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How Las Vegas, once known as

Ten years ago, the idea of Las Vegas having a professional football team was unthinkable. Now, the city is home to three franchises and is hosting the Super Bowl for the first time.

What changed to make Sin City one of the biggest sports havens in the country? 

For over a century, Las Vegas has been a city of reinvention, according to Michael Green, a University of Nevada, Las Vegas, history professor. As early as the 1850s, people worried that the city had a reputation because of the presence of settlers from the Church of Jesus Christ of Latter-Day Saints, who believed in polygamy. In 1905, a railroad connected Los Angeles to Salt Lake City and laid the groundwork for what would be Las Vegas’ destiny, as it became a railroad town that operated 24 hours a day. In 1931, gambling became legal in the city, and almost immediately, casinos began to pop up, setting the stage for decades to come. 

As time wore on, the city only expanded, with bigger casinos being built, a highway connecting Las Vegas to Los Angeles, and businesses becoming producers for war materials. People came “in droves to work in the plants,” Green explained, and with this boom came organized crime interests that had been chased out of other cities. Soon came a post-war economic boom and jet travel that brought tourists to town, and Vegas’ transformation into Sin City was complete. 

Super Bowl Opening Night
Patrick Mahomes #15 of the Kansas City Chiefs speaks with the media during Super Bowl LVIII Opening Night at Allegiant Stadium on February 5, 2024 in Las Vegas, Nevada.

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“You have these celebrities like Sinatra, Dean Martin, Sammy Davis, Jr., Jerry Lewis,” Green said. “All these people coming here. And there was a saying that Las Vegas is where you went to be certified an adult.” 

It was that tourist boom that brought college sweethearts Carolyn and Oscar Goodman to Vegas from the East Coast. As an attorney in the Philadelphia district attorney’s office, Oscar Goodman knew there was an opportunity out west, and in 1964, the pair made the move.

“It was a small, nice town,” Oscar Goodman said. He opened a legal practice that would soon take off and even played himself in the 1995 movie “Casino.” In 1999, he parlayed his fame into an unlikely run for mayor. He won nearly two-thirds of the vote. 

As mayor, Oscar Goodman doubled down on his flamboyant public image and focused on cleaning up and reviving the city’s downtown, expanding on the efforts of the previous decade’s building boom, which had created the modern Las Vegas strip. He also focused on building civic and cultural institutions, including state-of-the-art hospitals and a performing arts center.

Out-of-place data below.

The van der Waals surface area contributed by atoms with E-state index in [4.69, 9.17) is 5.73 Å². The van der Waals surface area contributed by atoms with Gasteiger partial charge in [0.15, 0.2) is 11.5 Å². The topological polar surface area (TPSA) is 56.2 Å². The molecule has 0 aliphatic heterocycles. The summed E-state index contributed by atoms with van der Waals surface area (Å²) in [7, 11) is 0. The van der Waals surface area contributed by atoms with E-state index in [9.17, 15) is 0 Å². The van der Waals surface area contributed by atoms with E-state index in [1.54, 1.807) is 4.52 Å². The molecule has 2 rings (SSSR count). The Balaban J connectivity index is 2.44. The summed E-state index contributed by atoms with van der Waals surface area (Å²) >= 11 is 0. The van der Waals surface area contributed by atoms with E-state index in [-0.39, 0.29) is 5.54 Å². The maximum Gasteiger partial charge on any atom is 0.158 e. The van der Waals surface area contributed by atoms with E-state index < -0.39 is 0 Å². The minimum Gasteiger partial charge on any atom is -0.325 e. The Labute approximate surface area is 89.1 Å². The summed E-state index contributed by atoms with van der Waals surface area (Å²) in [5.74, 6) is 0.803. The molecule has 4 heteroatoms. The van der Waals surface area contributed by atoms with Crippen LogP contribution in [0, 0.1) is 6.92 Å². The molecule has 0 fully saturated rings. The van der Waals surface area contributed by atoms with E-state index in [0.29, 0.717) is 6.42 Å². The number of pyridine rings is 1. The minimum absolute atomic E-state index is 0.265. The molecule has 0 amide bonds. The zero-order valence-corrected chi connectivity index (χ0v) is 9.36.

It wasn’t just entertainment acts that Oscar Goodman wanted, though. As mayor, he began the process of luring professional sports teams to Las Vegas. However, not everyone was on board, and former National Basketball Association Commissioner David Stern proved an especially tough sell. 

“He said ‘Over my dead body,'” Oscar Goodman recalled. “He believed that Las Vegas, or any place that had live sports betting, should not have an NBA franchise there.” 


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Oscar Goodman served as mayor for 12 years. When he stepped down, the city elected who he calls “the most beautiful mayor in the history of mayors” — his wife. 

Carolyn Goodman won 60% of the vote in a runoff election and took office in 2011. Under her leadership, Las Vegas finally landed pro sports, with a National Hockey League expansion team. It’s an achievement that means a lot to residents, Carolyn Goodman said. The Golden Knights‘ first home game was just days after the 2017 mass shooting at a music festival killed 60 and injured hundreds. 

“You cannot even ask the question without thinking of one October when we had that horrific slaughter of innocent people,” Carolyn Goodman said. “They became our community. They helped everybody begin the process of learning to know they had to accept that that horrific problem happened, and that forever solidified how a sports team could be involved.” 

Now, the city is a venerable sports mecca. In addition to the Golden Knights, it’s home to two-time WNBA champions the Las Vegas Aces and the National Football League’s Las Vegas Raiders. Super Bowl LVIII will be played at the Raiders’ home stadium. 

“It’s the center of the universe now. It really is,” Oscar Goodman said. “People come from all over. In the beginning, they were limited to the gambling because where they came from did not have gambling. Now they come here for the shopping, and the food is outstanding, you can’t get a bad meal here, with the best entertainment in the world. 

“… As long as we have smart people here, creative people, we’ll always be ahead of everybody else because we’ve set such a high standard for ourselves. That, I believe, is the reason for our success.”